On anti-Americanism: Expect less, but what will replace George W. to unify the left?

For 50 years, the compass of Canadian politics has been broken. In other countries, there is left and there is right, progressive and conservative, social justice and inherited privilege, equality and inequality. In Canada, those axes have too often been pulled out of line, distorted into a simple geometry defi ned by the United States: pro or anti.

Are we brave enough to imagine a Canadian left without anti-Americanism? Can we envision a Canada in which our politics are defi ned by our attitudes toward important public issues and not by our attitudes toward the United States?

A Barack Obama presidency offers a once-in-a-generation opportunity to remove this lodestone from our political compass. Eight years of George W. Bush have made it almost impossible to imagine a Canada in which the left-toright spectrum isn’t simply a measure of attitudes toward the States. Or, even better, a Canada in which progressives take the lead in opening borders and building continent-wide communities.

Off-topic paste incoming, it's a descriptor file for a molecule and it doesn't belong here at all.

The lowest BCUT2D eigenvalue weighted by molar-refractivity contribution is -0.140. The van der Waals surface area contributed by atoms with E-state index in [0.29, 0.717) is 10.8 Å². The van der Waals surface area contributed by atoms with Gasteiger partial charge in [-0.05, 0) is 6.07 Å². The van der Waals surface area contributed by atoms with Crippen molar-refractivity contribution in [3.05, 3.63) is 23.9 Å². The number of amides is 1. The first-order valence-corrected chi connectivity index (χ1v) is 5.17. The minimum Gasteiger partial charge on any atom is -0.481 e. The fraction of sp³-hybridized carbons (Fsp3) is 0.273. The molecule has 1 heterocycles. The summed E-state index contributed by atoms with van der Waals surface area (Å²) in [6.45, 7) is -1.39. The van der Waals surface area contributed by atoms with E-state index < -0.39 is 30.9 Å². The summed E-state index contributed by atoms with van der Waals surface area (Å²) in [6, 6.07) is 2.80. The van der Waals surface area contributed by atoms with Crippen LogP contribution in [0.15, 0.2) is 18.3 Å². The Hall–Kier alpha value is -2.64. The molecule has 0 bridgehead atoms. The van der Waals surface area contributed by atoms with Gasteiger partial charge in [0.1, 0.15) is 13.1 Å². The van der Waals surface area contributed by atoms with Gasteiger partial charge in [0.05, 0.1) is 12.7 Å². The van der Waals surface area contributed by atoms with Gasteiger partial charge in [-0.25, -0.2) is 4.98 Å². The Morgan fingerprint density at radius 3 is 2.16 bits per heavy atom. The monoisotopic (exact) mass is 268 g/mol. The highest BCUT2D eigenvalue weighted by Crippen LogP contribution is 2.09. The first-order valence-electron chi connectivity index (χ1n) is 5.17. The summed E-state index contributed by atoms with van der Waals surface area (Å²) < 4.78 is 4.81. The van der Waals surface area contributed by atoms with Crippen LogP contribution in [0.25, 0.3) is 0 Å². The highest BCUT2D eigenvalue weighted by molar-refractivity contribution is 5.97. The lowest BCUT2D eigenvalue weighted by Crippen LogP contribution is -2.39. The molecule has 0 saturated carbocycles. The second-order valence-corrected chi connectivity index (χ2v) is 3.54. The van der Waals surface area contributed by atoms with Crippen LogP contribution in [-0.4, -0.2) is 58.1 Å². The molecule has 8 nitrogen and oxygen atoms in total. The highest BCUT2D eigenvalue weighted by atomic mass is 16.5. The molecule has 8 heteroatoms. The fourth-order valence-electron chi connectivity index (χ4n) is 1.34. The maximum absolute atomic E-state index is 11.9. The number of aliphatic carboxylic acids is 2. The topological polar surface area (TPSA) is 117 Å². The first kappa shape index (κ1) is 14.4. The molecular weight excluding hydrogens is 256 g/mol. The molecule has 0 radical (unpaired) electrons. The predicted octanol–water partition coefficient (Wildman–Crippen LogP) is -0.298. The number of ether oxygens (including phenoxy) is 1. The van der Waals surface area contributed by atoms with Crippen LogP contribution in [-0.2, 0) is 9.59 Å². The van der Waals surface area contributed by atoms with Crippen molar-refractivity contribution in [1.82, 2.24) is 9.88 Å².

It doesn’t matter whether Obama proves to be liberal or social democratic or dully centrist, exciting or fumbling or disappointing, or whether he wants to broaden NAFTA or shut it down. The larger opportunity for the Canadian left—by which I mean both the NDP and the socialdemocratic branches of the Liberal Party—is one of mindset and perspective: With a United States we can admire and consider a partner, voters and party members can be inspired by something other than resistance and rejection.